Ongoing changes in the Earth’s environment, whether at local, regional or global scales, are compromising the integrity and functioning of our planet’s ecosystems, and these ecological changes threaten to impact human economic well-being, political stability and national security. An understanding of the underlying causes of these environmental changes together with the development of solutions to these problems requires an interdisciplinary approach that transcends traditional academic departments and programs.
Loyola’s Interdisciplinary Program in the Environment provides students the opportunity to engage in a broad and integrated study of the environment from several academic viewpoints. This program focuses on understanding the relationships between humans and the natural world from biological, physical, chemical, sociological, economic, cultural, philosophical, and religious perspectives. The curriculum attempts to develop in students the kinds of knowledge, wisdom, and problem-solving skills that can enable them to pay an active role in protecting the future survival and integrity of our planet’s ecosystems.
The Program in the Environment currently offers Majors in Environmental Science and Environmental Studies and a Minor in Environmental Studies. Students majoring in Environmental Science acquire basic knowledge of the physical and biological aspects of ecological systems and apply this knowledge to solving problems arising from human activities. Environmental Studies majors take an integrated approach to study human interactions with the environment and generally emphasize studies in policy, law, economics, literature, sociology, communications and other disciplines in the humanities or social sciences.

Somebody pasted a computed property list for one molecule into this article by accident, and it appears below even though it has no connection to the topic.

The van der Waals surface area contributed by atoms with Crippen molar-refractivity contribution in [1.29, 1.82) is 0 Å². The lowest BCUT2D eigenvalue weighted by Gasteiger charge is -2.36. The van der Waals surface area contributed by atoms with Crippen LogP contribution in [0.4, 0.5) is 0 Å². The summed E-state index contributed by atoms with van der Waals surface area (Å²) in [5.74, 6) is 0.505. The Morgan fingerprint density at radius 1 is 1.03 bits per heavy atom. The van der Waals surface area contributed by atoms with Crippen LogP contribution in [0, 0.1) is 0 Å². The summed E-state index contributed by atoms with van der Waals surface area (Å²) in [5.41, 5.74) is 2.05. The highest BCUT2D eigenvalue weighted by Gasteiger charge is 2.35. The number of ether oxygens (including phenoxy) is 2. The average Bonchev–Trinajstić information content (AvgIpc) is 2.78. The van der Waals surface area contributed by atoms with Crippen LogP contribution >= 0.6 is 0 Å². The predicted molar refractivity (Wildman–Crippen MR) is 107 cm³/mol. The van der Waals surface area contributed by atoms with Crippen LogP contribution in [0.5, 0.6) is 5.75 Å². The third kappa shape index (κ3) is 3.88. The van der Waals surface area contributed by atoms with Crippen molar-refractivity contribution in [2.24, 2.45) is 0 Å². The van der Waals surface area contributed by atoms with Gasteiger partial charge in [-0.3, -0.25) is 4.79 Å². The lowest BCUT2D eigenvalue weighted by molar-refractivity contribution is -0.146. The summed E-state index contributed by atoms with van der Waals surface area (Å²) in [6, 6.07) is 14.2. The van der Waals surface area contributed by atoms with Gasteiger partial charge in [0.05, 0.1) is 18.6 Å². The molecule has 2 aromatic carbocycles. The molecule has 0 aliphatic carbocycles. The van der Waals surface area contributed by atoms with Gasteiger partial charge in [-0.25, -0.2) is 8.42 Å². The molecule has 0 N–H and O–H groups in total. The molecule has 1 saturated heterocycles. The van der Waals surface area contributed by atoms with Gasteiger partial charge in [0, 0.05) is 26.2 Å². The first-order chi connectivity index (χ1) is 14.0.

The culmination of the major and minor is the Senior Capstone, which consists of an internship, research project, independent study or thesis. Internships have included work with a variety of public agencies, private companies, and nonprofit organizations, including the Student Conservation Association, the Tulane Environmental Law Clinic, the Audubon Nature Institute, the Crescent City Farmer’s Market, Hollygrove Market and Farm, and the Deep South Center for Environmental Justice. (Interested students need to request the current complete listings of available internship locations and descriptions.) Research and independent study projects have included work on such topics as public lands issues, global climate change impacts, international environmental agreements, solid waste issues, deforestation, interstate water use agreements, corporate ethics, wetland loss, and alternative transportation.